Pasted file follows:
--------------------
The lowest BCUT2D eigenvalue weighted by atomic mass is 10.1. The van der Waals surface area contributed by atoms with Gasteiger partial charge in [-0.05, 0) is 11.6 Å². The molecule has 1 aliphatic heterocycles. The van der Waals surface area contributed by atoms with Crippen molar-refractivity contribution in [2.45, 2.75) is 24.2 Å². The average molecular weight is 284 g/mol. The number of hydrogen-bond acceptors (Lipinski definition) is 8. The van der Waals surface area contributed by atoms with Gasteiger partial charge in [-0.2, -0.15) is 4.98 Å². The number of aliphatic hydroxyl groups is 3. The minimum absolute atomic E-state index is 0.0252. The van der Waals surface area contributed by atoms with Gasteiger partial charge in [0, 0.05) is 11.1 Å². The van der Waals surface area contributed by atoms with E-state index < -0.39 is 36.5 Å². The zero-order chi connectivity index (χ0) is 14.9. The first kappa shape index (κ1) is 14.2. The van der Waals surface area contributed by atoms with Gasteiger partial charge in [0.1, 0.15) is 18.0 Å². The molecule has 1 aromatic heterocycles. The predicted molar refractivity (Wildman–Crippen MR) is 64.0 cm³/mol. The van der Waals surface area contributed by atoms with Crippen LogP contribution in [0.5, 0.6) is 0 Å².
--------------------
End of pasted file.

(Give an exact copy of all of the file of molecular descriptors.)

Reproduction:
The lowest BCUT2D eigenvalue weighted by atomic mass is 10.1. The van der Waals surface area contributed by atoms with Gasteiger partial charge in [-0.05, 0) is 11.6 Å². The molecule has 1 aliphatic heterocycles. The van der Waals surface area contributed by atoms with Crippen molar-refractivity contribution in [2.45, 2.75) is 24.2 Å². The average molecular weight is 284 g/mol. The number of hydrogen-bond acceptors (Lipinski definition) is 8. The van der Waals surface area contributed by atoms with Gasteiger partial charge in [-0.2, -0.15) is 4.98 Å². The number of aliphatic hydroxyl groups is 3. The minimum absolute atomic E-state index is 0.0252. The van der Waals surface area contributed by atoms with Gasteiger partial charge in [0, 0.05) is 11.1 Å². The van der Waals surface area contributed by atoms with E-state index < -0.39 is 36.5 Å². The zero-order chi connectivity index (χ0) is 14.9. The first kappa shape index (κ1) is 14.2. The van der Waals surface area contributed by atoms with Gasteiger partial charge in [0.1, 0.15) is 18.0 Å². The molecule has 1 aromatic heterocycles. The predicted molar refractivity (Wildman–Crippen MR) is 64.0 cm³/mol. The van der Waals surface area contributed by atoms with Crippen LogP contribution in [0.5, 0.6) is 0 Å².